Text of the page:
This initiative will be critical for combatting the illicit trade in antiquities at acquisition sites, borders, and points of sale, as well as for repatriation efforts and legal prosecutions against traffickers.
Technology-Based Information Campaigns: Building Awareness
Tools for visually understanding the often complicated issues of the illicit antiquities trade and threats to cultural heritage serve as a vital resource in disseminating information. The Antiquities Coalition reaches outside of the heritage sector to co-ordinate with counterterrorism organisations, policy groups and heritage experts to develop visuals resources on the trade as a means of raising awareness about cultural racketeering. In January 2016, the Antiquities Coalition published the #CultureUnderThreat Map to illustrate the widespread destruction of heritage in relation to known hot spots of terrorist’ holdings on a regional basis. The interactive map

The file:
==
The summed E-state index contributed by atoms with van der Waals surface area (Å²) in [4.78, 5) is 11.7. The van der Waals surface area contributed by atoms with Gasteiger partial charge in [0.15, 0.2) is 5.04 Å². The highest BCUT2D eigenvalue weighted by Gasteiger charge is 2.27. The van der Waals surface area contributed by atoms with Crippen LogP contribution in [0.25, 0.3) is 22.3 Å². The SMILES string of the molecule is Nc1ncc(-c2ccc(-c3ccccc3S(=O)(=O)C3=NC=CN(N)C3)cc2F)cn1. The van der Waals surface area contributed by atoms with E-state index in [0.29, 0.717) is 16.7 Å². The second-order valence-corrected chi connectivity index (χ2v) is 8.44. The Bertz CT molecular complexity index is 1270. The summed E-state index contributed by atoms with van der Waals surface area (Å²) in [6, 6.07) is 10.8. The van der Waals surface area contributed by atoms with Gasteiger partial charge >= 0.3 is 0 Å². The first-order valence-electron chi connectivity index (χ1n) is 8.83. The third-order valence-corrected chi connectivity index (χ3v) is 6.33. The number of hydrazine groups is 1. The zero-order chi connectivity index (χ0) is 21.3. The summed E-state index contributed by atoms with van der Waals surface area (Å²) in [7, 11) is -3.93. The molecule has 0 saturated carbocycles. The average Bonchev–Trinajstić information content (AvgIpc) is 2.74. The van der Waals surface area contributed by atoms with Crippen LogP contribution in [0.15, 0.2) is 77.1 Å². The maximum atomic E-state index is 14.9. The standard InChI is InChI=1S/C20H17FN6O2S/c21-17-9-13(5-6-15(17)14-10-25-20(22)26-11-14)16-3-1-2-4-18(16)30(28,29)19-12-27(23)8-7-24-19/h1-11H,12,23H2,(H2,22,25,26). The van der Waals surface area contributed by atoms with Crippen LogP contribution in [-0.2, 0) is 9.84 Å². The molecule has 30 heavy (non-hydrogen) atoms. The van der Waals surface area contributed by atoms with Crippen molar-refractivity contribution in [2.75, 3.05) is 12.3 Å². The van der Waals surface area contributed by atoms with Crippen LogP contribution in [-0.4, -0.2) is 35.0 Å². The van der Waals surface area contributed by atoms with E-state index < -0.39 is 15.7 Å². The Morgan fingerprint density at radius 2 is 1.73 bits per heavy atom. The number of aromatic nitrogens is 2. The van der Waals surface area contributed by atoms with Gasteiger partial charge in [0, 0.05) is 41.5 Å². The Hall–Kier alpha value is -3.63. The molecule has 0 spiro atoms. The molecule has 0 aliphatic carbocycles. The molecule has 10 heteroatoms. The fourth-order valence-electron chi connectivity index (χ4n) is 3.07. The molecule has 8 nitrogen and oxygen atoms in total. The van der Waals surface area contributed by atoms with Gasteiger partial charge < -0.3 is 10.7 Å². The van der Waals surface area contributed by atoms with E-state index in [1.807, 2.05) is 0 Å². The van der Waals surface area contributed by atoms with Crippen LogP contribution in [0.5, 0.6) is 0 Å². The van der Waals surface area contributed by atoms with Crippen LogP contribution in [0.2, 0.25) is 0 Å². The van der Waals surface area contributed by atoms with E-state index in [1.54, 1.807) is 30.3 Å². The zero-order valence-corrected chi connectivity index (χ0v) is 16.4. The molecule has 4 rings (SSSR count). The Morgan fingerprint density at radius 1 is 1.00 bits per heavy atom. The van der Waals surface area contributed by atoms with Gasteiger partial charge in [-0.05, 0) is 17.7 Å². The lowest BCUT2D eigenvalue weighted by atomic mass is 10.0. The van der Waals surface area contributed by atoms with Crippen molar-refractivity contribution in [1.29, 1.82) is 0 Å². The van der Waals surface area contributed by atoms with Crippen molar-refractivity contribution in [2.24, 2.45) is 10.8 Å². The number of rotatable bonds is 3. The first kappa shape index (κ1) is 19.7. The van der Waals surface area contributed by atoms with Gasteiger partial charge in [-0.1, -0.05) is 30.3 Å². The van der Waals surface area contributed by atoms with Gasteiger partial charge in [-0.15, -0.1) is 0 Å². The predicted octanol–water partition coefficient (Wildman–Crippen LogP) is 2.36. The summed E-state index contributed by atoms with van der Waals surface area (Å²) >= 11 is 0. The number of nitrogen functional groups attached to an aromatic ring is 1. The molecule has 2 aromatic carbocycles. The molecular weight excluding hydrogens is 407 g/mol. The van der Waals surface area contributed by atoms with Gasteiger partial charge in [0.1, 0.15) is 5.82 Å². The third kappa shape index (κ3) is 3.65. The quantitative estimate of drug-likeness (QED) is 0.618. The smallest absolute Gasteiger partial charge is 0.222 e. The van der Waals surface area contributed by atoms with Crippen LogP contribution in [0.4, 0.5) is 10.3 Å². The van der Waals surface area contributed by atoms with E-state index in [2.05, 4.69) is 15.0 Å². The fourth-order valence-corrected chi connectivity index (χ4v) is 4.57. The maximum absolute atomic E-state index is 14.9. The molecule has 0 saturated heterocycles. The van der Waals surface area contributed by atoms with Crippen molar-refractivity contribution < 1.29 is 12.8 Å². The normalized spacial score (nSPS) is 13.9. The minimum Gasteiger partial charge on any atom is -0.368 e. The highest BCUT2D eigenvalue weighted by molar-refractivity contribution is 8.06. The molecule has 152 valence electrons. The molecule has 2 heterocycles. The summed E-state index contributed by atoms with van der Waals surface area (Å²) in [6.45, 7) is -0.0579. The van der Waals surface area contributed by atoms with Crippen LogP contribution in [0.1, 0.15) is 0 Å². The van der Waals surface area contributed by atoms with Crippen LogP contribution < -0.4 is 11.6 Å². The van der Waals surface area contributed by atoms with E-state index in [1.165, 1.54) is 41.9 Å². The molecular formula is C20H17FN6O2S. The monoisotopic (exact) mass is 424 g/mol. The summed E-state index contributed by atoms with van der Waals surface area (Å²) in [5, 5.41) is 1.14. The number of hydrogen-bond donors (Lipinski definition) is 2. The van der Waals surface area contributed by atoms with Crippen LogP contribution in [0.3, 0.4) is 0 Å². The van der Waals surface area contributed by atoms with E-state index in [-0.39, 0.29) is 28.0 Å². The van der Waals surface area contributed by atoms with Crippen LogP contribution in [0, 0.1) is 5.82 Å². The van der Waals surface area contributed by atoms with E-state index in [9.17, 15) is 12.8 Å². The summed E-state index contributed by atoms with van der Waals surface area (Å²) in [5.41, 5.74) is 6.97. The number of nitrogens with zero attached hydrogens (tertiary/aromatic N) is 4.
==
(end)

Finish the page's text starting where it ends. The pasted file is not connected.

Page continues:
currently shows nearly 700 heritage sites throughout the 22 states of the Arab League, which can be filtered by type (areas under threat or control of militant groups; cultural heritage sites that have been attacked, targeted, or destroyed; museums and locations of UNESCO World Heritage sites). It reveals at least 240 heritage sites that have been deliberately targeted or destroyed by Daesh and other terrorist groups. These sites include artifacts from the ancient, Graeco-Roman, Islamic, and modern periods alike.
Infographics have also served as an important visual resource in the effort to raise awareness on the breadth of culture under threat and the criminal groups that can be funded by cultural racketeering. In 2015 the Antiquities Coalition partnered with counter-terrorism expert Malcolm Nance and the Terror Asymmetrics Project (TAPSTRI) to illustrate the vast amount of weaponry that $1 million (£710,000) in looted antiquities could fund. With the value of antiquities from the MENA region ranging from thousands to millions of dollars, the potential funding for violent extremists or a terror group like Daesh is insurmountable.